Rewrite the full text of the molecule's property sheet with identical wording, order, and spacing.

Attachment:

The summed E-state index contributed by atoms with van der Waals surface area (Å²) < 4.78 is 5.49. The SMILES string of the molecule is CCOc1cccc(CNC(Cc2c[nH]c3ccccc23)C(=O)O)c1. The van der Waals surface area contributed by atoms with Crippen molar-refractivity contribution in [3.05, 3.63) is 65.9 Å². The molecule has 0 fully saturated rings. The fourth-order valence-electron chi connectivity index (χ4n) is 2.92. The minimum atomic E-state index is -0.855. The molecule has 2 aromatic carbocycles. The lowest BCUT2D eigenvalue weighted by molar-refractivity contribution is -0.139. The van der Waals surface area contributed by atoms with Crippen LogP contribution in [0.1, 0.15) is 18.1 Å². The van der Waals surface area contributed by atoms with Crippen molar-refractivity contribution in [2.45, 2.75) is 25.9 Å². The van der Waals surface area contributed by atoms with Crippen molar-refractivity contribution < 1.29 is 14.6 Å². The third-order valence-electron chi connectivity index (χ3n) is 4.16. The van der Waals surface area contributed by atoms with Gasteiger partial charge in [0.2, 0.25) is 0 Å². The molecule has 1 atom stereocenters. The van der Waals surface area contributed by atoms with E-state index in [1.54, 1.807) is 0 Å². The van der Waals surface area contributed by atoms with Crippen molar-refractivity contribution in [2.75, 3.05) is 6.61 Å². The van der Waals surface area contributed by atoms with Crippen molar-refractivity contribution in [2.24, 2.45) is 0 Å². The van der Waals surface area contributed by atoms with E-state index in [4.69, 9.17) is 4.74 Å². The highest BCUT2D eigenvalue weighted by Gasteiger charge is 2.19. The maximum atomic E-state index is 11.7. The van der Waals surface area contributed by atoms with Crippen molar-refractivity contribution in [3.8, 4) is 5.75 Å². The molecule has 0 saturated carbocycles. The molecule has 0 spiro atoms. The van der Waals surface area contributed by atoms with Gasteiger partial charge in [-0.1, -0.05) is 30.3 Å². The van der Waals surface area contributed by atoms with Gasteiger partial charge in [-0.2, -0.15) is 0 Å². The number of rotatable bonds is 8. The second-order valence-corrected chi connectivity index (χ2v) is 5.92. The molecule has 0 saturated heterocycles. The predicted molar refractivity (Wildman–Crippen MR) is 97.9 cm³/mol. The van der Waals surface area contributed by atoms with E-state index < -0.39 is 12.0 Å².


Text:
The summed E-state index contributed by atoms with van der Waals surface area (Å²) < 4.78 is 5.49. The SMILES string of the molecule is CCOc1cccc(CNC(Cc2c[nH]c3ccccc23)C(=O)O)c1. The van der Waals surface area contributed by atoms with Crippen molar-refractivity contribution in [3.05, 3.63) is 65.9 Å². The molecule has 0 fully saturated rings. The fourth-order valence-electron chi connectivity index (χ4n) is 2.92. The minimum atomic E-state index is -0.855. The molecule has 2 aromatic carbocycles. The lowest BCUT2D eigenvalue weighted by molar-refractivity contribution is -0.139. The van der Waals surface area contributed by atoms with Crippen LogP contribution in [0.1, 0.15) is 18.1 Å². The van der Waals surface area contributed by atoms with Crippen molar-refractivity contribution in [2.45, 2.75) is 25.9 Å². The van der Waals surface area contributed by atoms with Crippen molar-refractivity contribution < 1.29 is 14.6 Å². The third-order valence-electron chi connectivity index (χ3n) is 4.16. The van der Waals surface area contributed by atoms with Gasteiger partial charge in [0.2, 0.25) is 0 Å². The molecule has 1 atom stereocenters. The van der Waals surface area contributed by atoms with E-state index in [1.54, 1.807) is 0 Å². The van der Waals surface area contributed by atoms with Crippen molar-refractivity contribution in [2.75, 3.05) is 6.61 Å². The van der Waals surface area contributed by atoms with Crippen molar-refractivity contribution in [2.24, 2.45) is 0 Å². The van der Waals surface area contributed by atoms with E-state index in [4.69, 9.17) is 4.74 Å². The highest BCUT2D eigenvalue weighted by Gasteiger charge is 2.19. The maximum atomic E-state index is 11.7. The van der Waals surface area contributed by atoms with Crippen molar-refractivity contribution in [3.8, 4) is 5.75 Å². The molecule has 0 saturated carbocycles. The molecule has 0 spiro atoms. The van der Waals surface area contributed by atoms with Gasteiger partial charge in [-0.1, -0.05) is 30.3 Å². The van der Waals surface area contributed by atoms with Gasteiger partial charge in [-0.2, -0.15) is 0 Å². The number of rotatable bonds is 8. The second-order valence-corrected chi connectivity index (χ2v) is 5.92. The molecule has 0 saturated heterocycles. The predicted molar refractivity (Wildman–Crippen MR) is 97.9 cm³/mol. The van der Waals surface area contributed by atoms with E-state index < -0.39 is 12.0 Å².